Everybody loves music, but what is it that gets the people of our country to develop a certain image of our favorite pop celebrity or rock star? The public relations team, that’s what. The PR teams of each and every music star or company can make or break their artist through various forms of media. This is seen very clearly through the newest genre of music, electronic music.
Electronic music has boomed since the beginning of the 1990’s with house music and trance capturing the audience. Popular DJ’s such as Deadmau5 and DJ Tiësto brought electronic music from the underground club scene into the mainstream media. In 1999 Ultra Records, one of the largest electronic labels in the music industry, created one of the highest grossing music festivals in the world, Ultra Music Festival. How does the PR team for Ultra hype up not only people in Miami and the surrounding area, but also people across the entire globe and attract hundreds of thousands of people?
There is no doubt that one of the largest reasons people come to the biggest nightlife event of the year, is because of the incredible reputations of these DJs. The easiest way to hype a crowd up is to give them some of the biggest names in the electronic genre. Ultra, from the moment they sign any artist, begins creating an image for that artist up, so that one day he can hit the same level as the DJ “juggernauts” that you hear all over the radio and in clubs across the country. Ultra Records publicizes these artists and gets them as much “play time” as possible whether it is through music websites with new releases, the radio, or in smaller venues and clubs.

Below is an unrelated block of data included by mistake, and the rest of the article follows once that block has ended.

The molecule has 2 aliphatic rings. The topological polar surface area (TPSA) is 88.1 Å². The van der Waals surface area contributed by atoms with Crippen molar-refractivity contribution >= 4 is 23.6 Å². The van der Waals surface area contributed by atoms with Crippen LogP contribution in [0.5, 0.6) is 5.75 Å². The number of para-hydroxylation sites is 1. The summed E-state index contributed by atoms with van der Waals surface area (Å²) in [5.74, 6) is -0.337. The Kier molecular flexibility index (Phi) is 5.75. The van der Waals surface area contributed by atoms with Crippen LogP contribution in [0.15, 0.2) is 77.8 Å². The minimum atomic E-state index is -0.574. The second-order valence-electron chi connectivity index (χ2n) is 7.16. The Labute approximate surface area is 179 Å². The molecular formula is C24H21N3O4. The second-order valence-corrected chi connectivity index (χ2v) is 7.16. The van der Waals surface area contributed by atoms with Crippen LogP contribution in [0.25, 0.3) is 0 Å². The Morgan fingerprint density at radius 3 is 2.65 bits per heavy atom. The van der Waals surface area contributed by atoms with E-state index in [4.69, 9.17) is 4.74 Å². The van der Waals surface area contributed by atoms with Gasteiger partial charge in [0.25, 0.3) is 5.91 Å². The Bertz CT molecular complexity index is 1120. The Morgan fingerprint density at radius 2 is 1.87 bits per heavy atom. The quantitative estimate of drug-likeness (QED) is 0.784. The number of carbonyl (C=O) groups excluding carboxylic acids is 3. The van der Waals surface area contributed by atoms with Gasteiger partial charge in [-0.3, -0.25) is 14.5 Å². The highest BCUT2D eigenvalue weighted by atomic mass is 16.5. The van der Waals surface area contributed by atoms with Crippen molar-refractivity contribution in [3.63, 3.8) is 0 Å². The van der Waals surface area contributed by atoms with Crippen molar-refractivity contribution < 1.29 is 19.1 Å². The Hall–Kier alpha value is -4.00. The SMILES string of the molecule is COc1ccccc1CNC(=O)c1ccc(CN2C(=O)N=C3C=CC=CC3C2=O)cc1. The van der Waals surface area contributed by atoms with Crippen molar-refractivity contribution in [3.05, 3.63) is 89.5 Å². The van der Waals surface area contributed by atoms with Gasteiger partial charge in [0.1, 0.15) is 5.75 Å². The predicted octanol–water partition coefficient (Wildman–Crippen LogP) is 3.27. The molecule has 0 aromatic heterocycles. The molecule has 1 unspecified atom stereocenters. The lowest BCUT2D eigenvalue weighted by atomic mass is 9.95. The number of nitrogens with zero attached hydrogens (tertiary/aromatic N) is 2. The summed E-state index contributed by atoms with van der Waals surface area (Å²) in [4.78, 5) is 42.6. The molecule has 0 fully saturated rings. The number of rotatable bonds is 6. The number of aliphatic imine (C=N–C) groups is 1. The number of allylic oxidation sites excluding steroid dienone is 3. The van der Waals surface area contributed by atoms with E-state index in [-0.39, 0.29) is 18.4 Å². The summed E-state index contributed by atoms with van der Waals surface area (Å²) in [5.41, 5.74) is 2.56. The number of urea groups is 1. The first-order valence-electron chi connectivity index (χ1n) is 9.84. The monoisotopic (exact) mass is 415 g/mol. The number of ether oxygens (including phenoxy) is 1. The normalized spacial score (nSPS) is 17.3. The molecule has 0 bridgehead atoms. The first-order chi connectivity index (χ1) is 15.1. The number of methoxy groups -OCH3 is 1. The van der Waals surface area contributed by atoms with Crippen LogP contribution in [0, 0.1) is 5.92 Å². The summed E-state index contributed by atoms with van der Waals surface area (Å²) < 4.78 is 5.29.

Radio plays a very large role in the Publicizing someone in the music industry. Ultra Music Fest advertises on satellite radio (XM 80 and 81) which creates a good image of not only the artists but the festival as well. Not only does Ultra Music Festival have its own radio show (Friday at 6:00 p.m. XM 80), but a majority of the artists playing on these stations are all signed to Ultra Records (including big names such as Tiësto, Paul Oakenfold, Sweedish House Mafia, etc.)
There are many other ways that Ultra Records attracts people, whether it is through the mass amount of flyers handed out in Miami or the power of word of mouth, the festival’s Public Relations team has handled the large task of promoting a festival very well. I feel like the PR team for one of the top grossing music festivals in the United States (this being the first sold out 3-day single genre music festival ever in history) could not have done a better job in attracting fans to Miami and if they keep it up, the Ultra Music Festival will be around for many years to come.
James Sarris, Sophmore, Public Relations